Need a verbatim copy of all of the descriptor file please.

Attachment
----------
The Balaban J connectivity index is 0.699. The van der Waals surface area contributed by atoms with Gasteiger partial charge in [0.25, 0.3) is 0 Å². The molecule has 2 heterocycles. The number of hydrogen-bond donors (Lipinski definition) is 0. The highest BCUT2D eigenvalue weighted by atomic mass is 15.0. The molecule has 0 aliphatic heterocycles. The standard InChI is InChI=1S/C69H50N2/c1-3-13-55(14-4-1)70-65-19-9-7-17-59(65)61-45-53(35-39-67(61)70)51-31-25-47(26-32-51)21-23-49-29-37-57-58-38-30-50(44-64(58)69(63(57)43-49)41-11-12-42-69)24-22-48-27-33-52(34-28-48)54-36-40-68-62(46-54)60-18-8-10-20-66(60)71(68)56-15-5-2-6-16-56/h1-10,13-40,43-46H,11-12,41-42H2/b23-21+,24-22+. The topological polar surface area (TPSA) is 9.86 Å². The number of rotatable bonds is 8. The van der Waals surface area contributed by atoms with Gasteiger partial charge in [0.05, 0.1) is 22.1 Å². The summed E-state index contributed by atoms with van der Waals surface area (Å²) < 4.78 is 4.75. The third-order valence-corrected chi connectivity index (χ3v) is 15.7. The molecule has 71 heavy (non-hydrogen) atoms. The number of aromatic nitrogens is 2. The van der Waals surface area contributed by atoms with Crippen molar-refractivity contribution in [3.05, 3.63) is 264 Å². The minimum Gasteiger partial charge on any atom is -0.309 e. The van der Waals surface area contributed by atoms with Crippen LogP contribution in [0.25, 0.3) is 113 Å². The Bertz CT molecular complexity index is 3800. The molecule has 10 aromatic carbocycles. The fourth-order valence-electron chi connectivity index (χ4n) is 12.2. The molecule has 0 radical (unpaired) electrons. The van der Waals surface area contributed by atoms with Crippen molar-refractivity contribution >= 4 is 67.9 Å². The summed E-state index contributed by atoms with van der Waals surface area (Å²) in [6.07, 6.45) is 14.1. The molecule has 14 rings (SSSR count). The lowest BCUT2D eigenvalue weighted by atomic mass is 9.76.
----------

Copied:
The Balaban J connectivity index is 0.699. The van der Waals surface area contributed by atoms with Gasteiger partial charge in [0.25, 0.3) is 0 Å². The molecule has 2 heterocycles. The number of hydrogen-bond donors (Lipinski definition) is 0. The highest BCUT2D eigenvalue weighted by atomic mass is 15.0. The molecule has 0 aliphatic heterocycles. The standard InChI is InChI=1S/C69H50N2/c1-3-13-55(14-4-1)70-65-19-9-7-17-59(65)61-45-53(35-39-67(61)70)51-31-25-47(26-32-51)21-23-49-29-37-57-58-38-30-50(44-64(58)69(63(57)43-49)41-11-12-42-69)24-22-48-27-33-52(34-28-48)54-36-40-68-62(46-54)60-18-8-10-20-66(60)71(68)56-15-5-2-6-16-56/h1-10,13-40,43-46H,11-12,41-42H2/b23-21+,24-22+. The topological polar surface area (TPSA) is 9.86 Å². The number of rotatable bonds is 8. The van der Waals surface area contributed by atoms with Gasteiger partial charge in [0.05, 0.1) is 22.1 Å². The summed E-state index contributed by atoms with van der Waals surface area (Å²) < 4.78 is 4.75. The third-order valence-corrected chi connectivity index (χ3v) is 15.7. The molecule has 71 heavy (non-hydrogen) atoms. The number of aromatic nitrogens is 2. The van der Waals surface area contributed by atoms with Crippen molar-refractivity contribution in [3.05, 3.63) is 264 Å². The minimum Gasteiger partial charge on any atom is -0.309 e. The van der Waals surface area contributed by atoms with Crippen LogP contribution in [0.25, 0.3) is 113 Å². The Bertz CT molecular complexity index is 3800. The molecule has 10 aromatic carbocycles. The fourth-order valence-electron chi connectivity index (χ4n) is 12.2. The molecule has 0 radical (unpaired) electrons. The van der Waals surface area contributed by atoms with Crippen molar-refractivity contribution >= 4 is 67.9 Å². The summed E-state index contributed by atoms with van der Waals surface area (Å²) in [6.07, 6.45) is 14.1. The molecule has 14 rings (SSSR count). The lowest BCUT2D eigenvalue weighted by atomic mass is 9.76.